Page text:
DATE=2-17-01 TITLE=IN THE NEWS #468 - Clinton Pardons BYLINE=George Grow
(start at ) 1'07''This is the VOA Special English program, IN THE NEWS. American(1) officials have begun investigating some of (2)former President Clinton's last acts in office. The (3)Federal(4) Bureau of Investigation and the Justice Department are studying Mister Clinton's decision to (5)pardon businessman Marc Rich. They want to know if friends of Mister Rich tried to buy the pardon.
(6)Congressional committees have begun their own investigations of several of Mister Clinton's pardons. Two committees are looking at the money given to the Democratic Party by Mister Rich's former wife. Reports say Denise Rich has given about one-million dollars to (7)Democratic candidates and causes in recent years. She also gave four-hundred-fifty-thousand dollars for a project to build a library to hold Mister Clinton's presidential papers.
The former President (8)denies any wrongdoing. Mister Clinton says he approved the pardon based on what he thought was right.
Marc Rich (9)fled the country in Nineteen-Eighty-Three to avoid arrest by federal officials. He has lived in Switzerland ever since. Mister Rich was charged with cheating and failing to pay more than forty-eight-million dollars in taxes. He also was charged with taking part in (10)illegal oil deals with Iran. The Presidential pardon means he cannot be tried on any of these charges.
Presidential pardons have been part of American history since the country was established. The United States Constitution gives Presidents the right to pardon people for crimes or possible wrongdoing.
In Seventeen-Ninety-Five, for example, President George Washington pardoned two leaders of what was called the Whiskey Rebellion. They had led a (11)campaign by grain farmers who violently opposed a federal tax on whiskey products.
Perhaps the most famous pardon took place in Nineteen-Seventy-Four when President Gerald Ford pardoned former President Richard Nixon. (12)Mister Nixon had (13)resigned from office after Congress threatened legal action against him.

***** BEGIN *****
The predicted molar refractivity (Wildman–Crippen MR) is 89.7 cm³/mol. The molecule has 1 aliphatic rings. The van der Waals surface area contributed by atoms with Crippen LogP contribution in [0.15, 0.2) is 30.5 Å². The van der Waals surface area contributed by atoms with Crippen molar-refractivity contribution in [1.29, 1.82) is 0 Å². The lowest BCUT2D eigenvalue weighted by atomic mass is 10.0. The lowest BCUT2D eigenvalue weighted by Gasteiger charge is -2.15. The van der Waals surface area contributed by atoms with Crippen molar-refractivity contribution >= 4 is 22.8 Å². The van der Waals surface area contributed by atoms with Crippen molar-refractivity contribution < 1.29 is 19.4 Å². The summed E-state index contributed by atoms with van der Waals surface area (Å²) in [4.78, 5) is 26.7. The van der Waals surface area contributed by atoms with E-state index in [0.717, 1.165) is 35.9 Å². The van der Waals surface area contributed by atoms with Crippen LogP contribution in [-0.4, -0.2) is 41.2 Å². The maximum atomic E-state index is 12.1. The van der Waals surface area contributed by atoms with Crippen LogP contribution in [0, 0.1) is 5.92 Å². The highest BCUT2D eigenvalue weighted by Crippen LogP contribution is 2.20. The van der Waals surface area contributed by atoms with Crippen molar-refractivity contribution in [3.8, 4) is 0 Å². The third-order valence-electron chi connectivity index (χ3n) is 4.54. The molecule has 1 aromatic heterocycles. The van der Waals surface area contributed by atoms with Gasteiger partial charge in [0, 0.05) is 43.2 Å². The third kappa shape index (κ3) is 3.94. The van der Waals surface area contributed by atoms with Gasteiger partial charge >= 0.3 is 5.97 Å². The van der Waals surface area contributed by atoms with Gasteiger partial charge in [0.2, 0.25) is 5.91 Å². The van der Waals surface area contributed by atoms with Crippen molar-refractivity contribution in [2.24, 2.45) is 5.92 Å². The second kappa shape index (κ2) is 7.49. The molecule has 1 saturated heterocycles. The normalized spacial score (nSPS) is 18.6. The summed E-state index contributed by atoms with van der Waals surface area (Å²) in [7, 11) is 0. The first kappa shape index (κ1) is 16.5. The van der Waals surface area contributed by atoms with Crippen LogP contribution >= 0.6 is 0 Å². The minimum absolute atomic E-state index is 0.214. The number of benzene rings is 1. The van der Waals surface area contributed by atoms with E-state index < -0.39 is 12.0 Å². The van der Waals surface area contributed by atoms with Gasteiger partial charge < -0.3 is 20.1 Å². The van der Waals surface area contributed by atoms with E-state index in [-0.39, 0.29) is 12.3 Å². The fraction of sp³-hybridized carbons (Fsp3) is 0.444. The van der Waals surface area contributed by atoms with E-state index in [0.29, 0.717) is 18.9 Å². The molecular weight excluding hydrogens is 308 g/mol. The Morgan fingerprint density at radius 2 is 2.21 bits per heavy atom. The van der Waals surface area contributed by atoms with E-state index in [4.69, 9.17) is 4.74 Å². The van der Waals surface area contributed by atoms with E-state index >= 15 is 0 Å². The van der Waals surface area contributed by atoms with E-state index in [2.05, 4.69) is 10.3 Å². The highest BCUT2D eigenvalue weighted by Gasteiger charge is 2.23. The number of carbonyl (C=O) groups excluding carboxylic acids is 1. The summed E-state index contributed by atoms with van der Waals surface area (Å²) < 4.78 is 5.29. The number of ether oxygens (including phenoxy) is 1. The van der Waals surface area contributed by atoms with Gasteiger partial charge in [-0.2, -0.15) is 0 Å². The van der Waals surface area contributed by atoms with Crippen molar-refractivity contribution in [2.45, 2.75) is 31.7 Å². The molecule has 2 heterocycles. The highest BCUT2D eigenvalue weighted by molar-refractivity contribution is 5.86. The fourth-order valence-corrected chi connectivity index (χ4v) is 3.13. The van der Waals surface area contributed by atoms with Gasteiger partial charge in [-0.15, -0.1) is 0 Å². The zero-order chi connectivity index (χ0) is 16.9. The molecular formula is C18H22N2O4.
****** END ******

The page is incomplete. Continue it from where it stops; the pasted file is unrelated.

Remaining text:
Some historians say President Ford may have lost the presidential election of Nineteen-Seventy-Six because of the Nixon pardon. But they say the act helped to ease what was a tense American political situation.
In his last several days in office, Mister Clinton gave pardons to about one-hundred forty people. Many people are questioning why some of the pardons were given. Congress or the courts cannot change a legal pardon.
Now, some members of Congress are suggesting the need for a constitutional (14)amendment to restrain a President's right to offer pardons. Many other lawmakers and legal experts say it would be a mistake to try to limit the pardon power of the President.
This VOA Special English program, IN THE NEWS, was written by George Grow.
(1) official[ E5fiFEl ]n.官员, 公务员adj.职务上的, 公务的, 官方的, 正式的
(2) former[ 5fC:mE ]adj.从前的, 以前的n.形成者, 创造者, 模型, 样板
(3) federal[ 5fedErEl ]adj.联邦的, 联合的,同盟的n.(南北战争期)北部联邦同盟盟 员
(4) bureau[ bjuE5rEu, 5bjuErEu ]n.办公桌, 衣柜<美>局, 办公署
(5) pardon[ 5pB:dn ]vt.原谅, 宽恕n.原谅, 宽恕
(6) congressional[ kEn5^reFE nEl ]adj.会议的, 大会的, 国会的
(7) democratic[ 7demE5krAtik ]adj.民主的, 民主主义的, 民主政体的, 平民的
(8) deny[ di5nai ]v.否认, 拒绝
(9) fled[ fled ]vbl.flee的过去式及过去分词
(10) illegal[ i5li:^El ] adj.违法的, 不合规定的
(11) campaign[ kAm5pein ]n.[军]战役, (政治或商业性)活动, 竞选运动vi.参加活 动, 从事活动, 作战
(12) mister[ 5mistE ]n.先生
(13) resigned[ ri5zaind ]adj.顺从的, 听天由命的
(14) amendment[ E5mendmEnt ]n.改善, 改正